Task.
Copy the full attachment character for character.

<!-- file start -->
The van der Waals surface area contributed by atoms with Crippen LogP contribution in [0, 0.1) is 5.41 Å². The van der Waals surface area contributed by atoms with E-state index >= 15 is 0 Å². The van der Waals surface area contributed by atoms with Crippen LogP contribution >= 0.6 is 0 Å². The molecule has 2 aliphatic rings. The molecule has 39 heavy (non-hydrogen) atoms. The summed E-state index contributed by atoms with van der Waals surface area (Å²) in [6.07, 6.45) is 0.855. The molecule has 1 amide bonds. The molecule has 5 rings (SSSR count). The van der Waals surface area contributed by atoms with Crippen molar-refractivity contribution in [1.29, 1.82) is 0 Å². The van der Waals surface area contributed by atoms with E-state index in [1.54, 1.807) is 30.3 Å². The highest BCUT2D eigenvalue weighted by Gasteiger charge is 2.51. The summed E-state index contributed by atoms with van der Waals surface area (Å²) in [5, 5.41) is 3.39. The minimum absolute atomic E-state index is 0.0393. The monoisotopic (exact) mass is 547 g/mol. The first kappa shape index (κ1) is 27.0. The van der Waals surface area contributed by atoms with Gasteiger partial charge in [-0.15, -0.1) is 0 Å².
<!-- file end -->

The van der Waals surface area contributed by atoms with Crippen LogP contribution in [0, 0.1) is 5.41 Å². The van der Waals surface area contributed by atoms with E-state index >= 15 is 0 Å². The van der Waals surface area contributed by atoms with Crippen LogP contribution >= 0.6 is 0 Å². The molecule has 2 aliphatic rings. The molecule has 39 heavy (non-hydrogen) atoms. The summed E-state index contributed by atoms with van der Waals surface area (Å²) in [6.07, 6.45) is 0.855. The molecule has 1 amide bonds. The molecule has 5 rings (SSSR count). The van der Waals surface area contributed by atoms with Crippen molar-refractivity contribution in [1.29, 1.82) is 0 Å². The van der Waals surface area contributed by atoms with E-state index in [1.54, 1.807) is 30.3 Å². The highest BCUT2D eigenvalue weighted by Gasteiger charge is 2.51. The summed E-state index contributed by atoms with van der Waals surface area (Å²) in [5, 5.41) is 3.39. The minimum absolute atomic E-state index is 0.0393. The monoisotopic (exact) mass is 547 g/mol. The first kappa shape index (κ1) is 27.0. The van der Waals surface area contributed by atoms with Gasteiger partial charge in [-0.15, -0.1) is 0 Å².